Since the IT Rules focus on the message, not the individual account, WhatsApp claims it will compromise end-to-end encryption and throttle free speech. PIC/AFP
But time-pass is likely to become time past because of the Information Technology Rules, 2021, which came into force last week. These rules make it mandatory for “significant social media intermediaries”, defined as messaging platforms with 50 lakh users, to disclose, when asked by bureaucrats in the Central Government, who “originated” a particular message. This demand could be made in the interest of the sovereignty, integrity, security and defence of India, friendly relations with foreign countries, public order or to prevent incitement to commit cognisable offence. Some of these terms can be expansively interpreted — and misused.
What is it to you, for you mostly echo the views of others?
Suppose you stumble upon a catchy one-liner in a group chat. You copy and send it to a friend as a new message — now you are the originator, not the one who originally made the wisecrack. You WhatsApp a friend quoting author Arundhati Roy saying Prime Minister Narendra Modi’s mishandling of the Covid-19 pandemic was nothing less than a crime against humanity. You are the originator, not Roy. It is you who can be booked.
You feel you have nothing to fear because you are a Modi supporter. Your social media engagement is mostly about transmitting the Pappu quips on Rahul Gandhi. But wait, non-Bharatiya Janata Party governments in States are also entitled to ask a messaging platform to divulge who originated a contentious message. Since there is no time-bar, the message you originated on May 31 can be flagged in 2024.
You now realise that an engaging time-pass is linked to free speech. That is Irony No. 1 – the Information Technology Rules will make those apathetic to fighting for free speech realise its importance.
Irony No. 2 springs from the battle between the Union Government and WhatsApp, which has petitioned the Delhi High Court to declare unconstitutional the clause on the originator. You will chuckle to read this line from Cyril Sam and Paranjoy Guha Thakurta’s The Real Face of Facebook in India: “…It is also true that Facebook’s employees in India conducted training workshops to help the members of the BJP’s IT [Information Technology] cell.” Facebook took over WhatsApp in 2014. Sam and Thakurta asked Vinit Goenka, prabhari of BJP’s IT cell, “Who helped whom more, Facebook or the BJP?” Goenka replied, “You could say, we helped each other.”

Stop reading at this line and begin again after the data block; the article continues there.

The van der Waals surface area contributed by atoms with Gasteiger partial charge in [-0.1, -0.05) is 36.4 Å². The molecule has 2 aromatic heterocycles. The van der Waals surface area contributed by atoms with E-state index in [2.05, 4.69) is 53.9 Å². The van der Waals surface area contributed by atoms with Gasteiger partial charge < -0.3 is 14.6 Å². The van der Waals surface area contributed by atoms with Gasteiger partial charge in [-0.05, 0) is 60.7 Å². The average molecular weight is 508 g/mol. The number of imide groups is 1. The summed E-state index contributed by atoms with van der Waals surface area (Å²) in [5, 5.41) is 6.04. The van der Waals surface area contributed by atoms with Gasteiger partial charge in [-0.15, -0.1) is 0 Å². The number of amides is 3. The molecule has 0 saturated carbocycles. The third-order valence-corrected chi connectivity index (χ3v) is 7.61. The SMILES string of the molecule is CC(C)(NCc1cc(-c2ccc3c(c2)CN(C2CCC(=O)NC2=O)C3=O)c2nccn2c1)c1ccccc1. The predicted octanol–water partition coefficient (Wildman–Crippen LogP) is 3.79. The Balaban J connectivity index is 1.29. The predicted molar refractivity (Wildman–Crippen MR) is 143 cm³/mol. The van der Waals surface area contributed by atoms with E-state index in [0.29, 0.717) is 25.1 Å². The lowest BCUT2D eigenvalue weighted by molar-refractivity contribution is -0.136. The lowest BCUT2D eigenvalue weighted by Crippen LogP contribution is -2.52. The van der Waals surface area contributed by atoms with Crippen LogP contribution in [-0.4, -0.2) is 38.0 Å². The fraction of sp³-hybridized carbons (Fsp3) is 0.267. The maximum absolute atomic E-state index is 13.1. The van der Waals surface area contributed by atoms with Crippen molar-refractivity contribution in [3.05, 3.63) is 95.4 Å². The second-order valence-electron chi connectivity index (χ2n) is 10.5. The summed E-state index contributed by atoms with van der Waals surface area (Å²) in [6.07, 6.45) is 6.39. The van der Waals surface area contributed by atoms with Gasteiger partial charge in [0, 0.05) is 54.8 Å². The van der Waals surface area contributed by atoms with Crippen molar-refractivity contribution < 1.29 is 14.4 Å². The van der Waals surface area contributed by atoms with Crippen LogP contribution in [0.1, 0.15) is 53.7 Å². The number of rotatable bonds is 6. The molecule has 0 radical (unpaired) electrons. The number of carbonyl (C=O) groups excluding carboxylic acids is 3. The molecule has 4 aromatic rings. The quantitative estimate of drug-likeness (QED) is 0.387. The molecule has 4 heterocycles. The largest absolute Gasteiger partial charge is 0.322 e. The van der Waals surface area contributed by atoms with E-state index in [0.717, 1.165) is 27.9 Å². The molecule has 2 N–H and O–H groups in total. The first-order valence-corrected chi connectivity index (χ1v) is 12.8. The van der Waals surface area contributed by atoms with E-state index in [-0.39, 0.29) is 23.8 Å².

So, from being chums before the 2014 Lok Sabha elections, the BJP and WhatsApp have become foes. The souring of their relationship is complicated. Since the IT Rules focus on the message, not the individual account, WhatsApp claims it will have to keep tabs on all messages to figure out who originated what. This will compromise end-to-end encryption, which prevents a third party, including WhatsApp, from reading the contents of messages shared. The rules compromise privacy, and will also compel WhatsApp to spend a huge amount of money to track all messages.
You will counter, “India’s integrity or public order cannot be risked to have a behemoth like WhatsApp save money!”
Herein lies Irony No. 3. Facebook coached the BJP so well that the party mastered the technique of making its social media posts go viral. Prodyut Bora, founder of the BJP’s IT cell in 2007, told Sam and Thakurta that the “process of being economical with the truth (in the BJP) began in 2014… From there, fake news was one step up the curve.” Bora quit the BJP in 2015. Shivam Shankar Singh resigned from the BJP’s data analytics team because, as he told Time magazine, the “hateful rhetoric” was “forming an increasingly important plank of the BJP’s electoral plan of 2019.”
The BJP’s mastery over WhatsApp was testified to by Home Minister Amit Shah. Recounting his experience of the 2017 Uttar Pradesh Assembly elections to BJP workers in Rajasthan, Shah boasted, “We are capable of delivering any message we want to the public, whether sweet or sour, true or fake.” He said this was possible because the BJP had 32 lakh people on its WhatsApp groups in Uttar Pradesh. The BJP’s veritable monopoly of social media prompted its rivals as well as citizens to harness WhatsApp and Twitter to counter Hindutva. The legal provision regarding the originator of posts could perhaps scare them and dampen their enthusiasm.
To be or not to be, Hamlet wondered. To post or not to post a meme, that is the question before you. Descartes said, “I think, therefore I am.” A thought becomes a thought for others only when it is spoken or transcribed or visually depicted. The wise, therefore, say, “I speak, therefore I am.” Its version in the digital age would be: “I post a meme, therefore I am.” It only follows — if you do not post one, you might not be.
The writer is a senior journalist. Send your feedback to firstname.lastname@example.org
The views expressed in this column are the individual’s and don’t represent those of the paper.